In Aris' book, non-polar fluids have a symmetric stress tensor ( named T ), and are NOT subject to body torque forces, though they may still have so-called "external" angular momentum ( and "rigid" body rotation ), in the form of a moment of linear momentum, as shown in equation (5.11.4), p.100. Non-polar fluids may or may not be irrotational ( the two terms are NOT synonymous ): meaning their vorticity may or may not be zero. Note: In the derivation of the rate of change of kinetic energy for non-polar fluids in section 6.14: "Dissipation of Energy by Viscous Forces", p.117, the reason the velocity gradient tensor is replaced at one point with the deformation tensor, is because the double dot product ( aka. dyadic product ) of a symmetric tensor ( here: T ) and an anti-symmetric one ( here: Omega, the anti-symmetric part of the velocity gradient tensor ) is always zero ( which does not necessarily mean that Omega was null, which would otherwise be interpreted as a condition of irrotationality, since vorticity vector w = curl( velocity v ) = -2*vec( Omega ) = 2 * angular velocity ). In the book, non-polar fluids refer to Stokesian as well as Newtonian fluids. Note: Newtonian fluids are basically a type of Stokesian fluids in which the eigenvalues of the viscosity tensor are related to those of the deformation tensor via a linear equation rather than via a quadratic, as evidenced p.110.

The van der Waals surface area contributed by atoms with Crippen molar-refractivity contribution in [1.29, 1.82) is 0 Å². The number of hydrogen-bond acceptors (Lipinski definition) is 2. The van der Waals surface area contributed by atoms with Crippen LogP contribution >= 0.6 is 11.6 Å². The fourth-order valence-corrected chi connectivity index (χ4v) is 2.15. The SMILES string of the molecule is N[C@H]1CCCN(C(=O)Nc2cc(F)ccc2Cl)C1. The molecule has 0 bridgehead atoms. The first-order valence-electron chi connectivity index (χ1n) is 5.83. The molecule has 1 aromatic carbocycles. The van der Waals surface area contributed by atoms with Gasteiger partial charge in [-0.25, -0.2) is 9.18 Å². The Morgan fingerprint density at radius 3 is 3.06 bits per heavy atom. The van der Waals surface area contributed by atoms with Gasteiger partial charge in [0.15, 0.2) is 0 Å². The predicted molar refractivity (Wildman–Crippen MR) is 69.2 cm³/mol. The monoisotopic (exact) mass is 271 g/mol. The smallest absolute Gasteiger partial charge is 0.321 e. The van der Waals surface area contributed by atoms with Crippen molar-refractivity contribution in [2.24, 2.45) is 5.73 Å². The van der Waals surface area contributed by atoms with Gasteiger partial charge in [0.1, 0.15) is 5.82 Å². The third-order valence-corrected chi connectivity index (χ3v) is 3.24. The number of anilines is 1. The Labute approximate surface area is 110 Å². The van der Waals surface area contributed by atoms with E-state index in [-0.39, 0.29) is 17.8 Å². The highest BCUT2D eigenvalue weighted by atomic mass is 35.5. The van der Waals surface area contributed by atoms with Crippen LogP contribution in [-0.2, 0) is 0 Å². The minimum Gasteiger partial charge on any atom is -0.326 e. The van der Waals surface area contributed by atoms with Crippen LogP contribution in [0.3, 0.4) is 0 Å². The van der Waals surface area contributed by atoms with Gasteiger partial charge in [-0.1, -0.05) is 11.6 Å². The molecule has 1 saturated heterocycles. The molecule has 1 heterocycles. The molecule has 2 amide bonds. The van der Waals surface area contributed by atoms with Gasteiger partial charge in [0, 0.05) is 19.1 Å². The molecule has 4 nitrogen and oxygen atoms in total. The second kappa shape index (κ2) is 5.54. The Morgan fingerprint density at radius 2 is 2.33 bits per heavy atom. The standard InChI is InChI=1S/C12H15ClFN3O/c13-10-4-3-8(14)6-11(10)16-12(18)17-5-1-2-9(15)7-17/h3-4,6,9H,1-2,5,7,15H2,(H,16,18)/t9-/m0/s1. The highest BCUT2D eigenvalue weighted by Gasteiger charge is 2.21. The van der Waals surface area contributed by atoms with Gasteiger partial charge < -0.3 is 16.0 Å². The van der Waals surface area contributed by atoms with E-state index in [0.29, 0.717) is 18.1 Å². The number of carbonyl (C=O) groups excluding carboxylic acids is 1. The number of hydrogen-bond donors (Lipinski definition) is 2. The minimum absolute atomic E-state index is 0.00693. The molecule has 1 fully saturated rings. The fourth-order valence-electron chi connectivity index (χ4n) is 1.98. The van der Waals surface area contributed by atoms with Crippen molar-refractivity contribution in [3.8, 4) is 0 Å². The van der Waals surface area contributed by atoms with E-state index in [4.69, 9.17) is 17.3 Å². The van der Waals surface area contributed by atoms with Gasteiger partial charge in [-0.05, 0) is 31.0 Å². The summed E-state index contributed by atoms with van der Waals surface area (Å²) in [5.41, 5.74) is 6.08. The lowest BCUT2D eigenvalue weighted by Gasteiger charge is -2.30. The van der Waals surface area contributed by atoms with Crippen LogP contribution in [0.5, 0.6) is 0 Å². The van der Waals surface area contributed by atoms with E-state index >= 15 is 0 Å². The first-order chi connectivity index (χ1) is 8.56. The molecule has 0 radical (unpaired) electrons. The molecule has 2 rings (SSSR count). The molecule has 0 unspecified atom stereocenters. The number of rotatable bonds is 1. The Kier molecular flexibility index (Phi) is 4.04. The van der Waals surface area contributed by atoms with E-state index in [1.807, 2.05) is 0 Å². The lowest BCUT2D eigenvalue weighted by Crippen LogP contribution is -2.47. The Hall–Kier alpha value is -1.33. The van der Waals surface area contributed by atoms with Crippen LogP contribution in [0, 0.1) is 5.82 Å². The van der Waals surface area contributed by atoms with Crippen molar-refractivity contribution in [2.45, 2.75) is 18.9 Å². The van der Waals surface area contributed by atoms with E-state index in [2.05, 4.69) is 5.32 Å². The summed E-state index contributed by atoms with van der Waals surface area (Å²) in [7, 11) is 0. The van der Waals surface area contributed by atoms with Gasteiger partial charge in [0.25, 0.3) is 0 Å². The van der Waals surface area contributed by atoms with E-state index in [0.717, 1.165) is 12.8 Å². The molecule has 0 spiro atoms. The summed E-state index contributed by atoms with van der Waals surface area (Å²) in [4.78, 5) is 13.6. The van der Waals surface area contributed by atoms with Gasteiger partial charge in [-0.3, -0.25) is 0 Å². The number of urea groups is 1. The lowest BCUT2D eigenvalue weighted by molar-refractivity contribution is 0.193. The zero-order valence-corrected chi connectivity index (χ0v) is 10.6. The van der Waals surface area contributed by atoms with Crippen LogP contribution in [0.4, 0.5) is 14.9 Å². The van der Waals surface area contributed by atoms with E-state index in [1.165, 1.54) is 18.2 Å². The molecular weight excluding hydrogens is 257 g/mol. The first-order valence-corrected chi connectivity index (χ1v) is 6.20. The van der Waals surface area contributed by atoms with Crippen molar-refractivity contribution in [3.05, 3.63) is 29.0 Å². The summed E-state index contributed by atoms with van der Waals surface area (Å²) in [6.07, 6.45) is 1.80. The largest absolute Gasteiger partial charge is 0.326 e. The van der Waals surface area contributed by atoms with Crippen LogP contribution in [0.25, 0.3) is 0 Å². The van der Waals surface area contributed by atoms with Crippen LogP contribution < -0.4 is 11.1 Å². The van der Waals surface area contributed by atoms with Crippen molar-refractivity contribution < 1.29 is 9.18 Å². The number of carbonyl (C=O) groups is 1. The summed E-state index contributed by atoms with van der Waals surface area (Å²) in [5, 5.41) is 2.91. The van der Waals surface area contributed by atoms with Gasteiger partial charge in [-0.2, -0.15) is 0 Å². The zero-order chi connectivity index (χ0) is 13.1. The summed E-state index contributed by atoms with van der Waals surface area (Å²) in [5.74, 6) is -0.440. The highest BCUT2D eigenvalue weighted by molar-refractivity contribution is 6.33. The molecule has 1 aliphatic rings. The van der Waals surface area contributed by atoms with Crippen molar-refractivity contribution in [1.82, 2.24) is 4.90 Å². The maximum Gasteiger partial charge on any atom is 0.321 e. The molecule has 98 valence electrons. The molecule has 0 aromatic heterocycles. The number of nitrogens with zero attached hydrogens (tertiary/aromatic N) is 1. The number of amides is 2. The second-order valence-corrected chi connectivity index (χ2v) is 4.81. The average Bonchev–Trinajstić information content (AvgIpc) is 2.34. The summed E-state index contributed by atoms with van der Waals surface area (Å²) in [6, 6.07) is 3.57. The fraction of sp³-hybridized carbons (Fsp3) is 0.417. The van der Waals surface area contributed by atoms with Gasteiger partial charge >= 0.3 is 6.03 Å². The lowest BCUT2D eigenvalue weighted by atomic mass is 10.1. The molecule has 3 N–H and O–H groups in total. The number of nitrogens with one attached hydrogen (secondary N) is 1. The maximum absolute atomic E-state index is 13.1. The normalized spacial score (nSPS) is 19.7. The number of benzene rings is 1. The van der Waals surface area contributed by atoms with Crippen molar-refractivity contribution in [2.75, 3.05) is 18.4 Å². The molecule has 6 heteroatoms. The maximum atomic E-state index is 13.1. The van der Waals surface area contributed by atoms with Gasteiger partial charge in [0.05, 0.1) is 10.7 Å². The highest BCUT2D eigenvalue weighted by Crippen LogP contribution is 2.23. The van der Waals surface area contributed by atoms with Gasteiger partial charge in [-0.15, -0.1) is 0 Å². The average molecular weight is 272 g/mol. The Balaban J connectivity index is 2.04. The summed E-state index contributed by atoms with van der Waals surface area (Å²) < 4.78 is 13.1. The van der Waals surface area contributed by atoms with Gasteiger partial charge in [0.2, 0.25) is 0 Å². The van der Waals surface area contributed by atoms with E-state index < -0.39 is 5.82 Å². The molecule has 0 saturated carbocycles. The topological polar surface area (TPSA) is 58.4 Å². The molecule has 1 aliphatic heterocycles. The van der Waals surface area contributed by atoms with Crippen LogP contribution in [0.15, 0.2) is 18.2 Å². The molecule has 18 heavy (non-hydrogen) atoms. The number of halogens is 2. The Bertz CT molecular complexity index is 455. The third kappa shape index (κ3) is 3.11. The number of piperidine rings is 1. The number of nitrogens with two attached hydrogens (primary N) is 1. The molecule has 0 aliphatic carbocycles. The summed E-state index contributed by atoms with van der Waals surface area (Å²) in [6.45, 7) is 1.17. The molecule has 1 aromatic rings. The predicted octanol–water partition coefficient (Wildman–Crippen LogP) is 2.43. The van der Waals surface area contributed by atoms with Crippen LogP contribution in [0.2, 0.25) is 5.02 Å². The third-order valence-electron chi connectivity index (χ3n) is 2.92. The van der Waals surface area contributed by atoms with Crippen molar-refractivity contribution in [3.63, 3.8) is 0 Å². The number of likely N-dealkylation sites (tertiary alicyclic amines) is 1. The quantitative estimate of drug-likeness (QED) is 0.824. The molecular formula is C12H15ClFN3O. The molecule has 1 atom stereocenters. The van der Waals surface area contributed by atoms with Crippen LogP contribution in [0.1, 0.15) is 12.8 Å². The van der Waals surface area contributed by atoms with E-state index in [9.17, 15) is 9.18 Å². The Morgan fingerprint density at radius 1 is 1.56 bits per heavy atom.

Polar fluids, on the other hand, have a non-symmetric stress tensor, and ARE subject to body torque, as stated p. 102. They may or may not have rotationality ( vorticity ), depending on the case. Polar fluids are only briefly mentioned in the book. He mentions two kinds in passing: "poly-atomic fluids and certain non-Newtonian fluids", p.102. Note: non-polar fluids can be thought of as a special case of polar fluids, in which the vector of the stress tensor ( Tx = 2 * vec(T) ) is null ( which is another way of saying that the stress tensor of non-polar fluids is symmetric, since its anti-symmetric part would be null ). The "general" equation for the conservation ( aka. "balance" ) of TOTAL ( internal + external ) angular momentum for polar fluids is given in (5.13.10), p.104. Just set Tx = 0 in equation (5.13.10), and you'll get back equation (5.11.4), p.100, which is the version of conservation of -- external only -- angular momentum for non-polar fluids. Aris thus explicitly states, p.123: "For certain class of fluids however ( here called polar fluids ), the stress tensor is NOT symmetric and there may be an internal [ aka. "intrinsic" ] angular momentum [ caused by body torque + stress couple ], as well as an external moment of [ linear ] momentum [ aka. external angular momentum, caused by body force + normal stress ]." Together, these form the "total angular momentum", whose rate of change is given in "general" equation (5.13.6), p.103.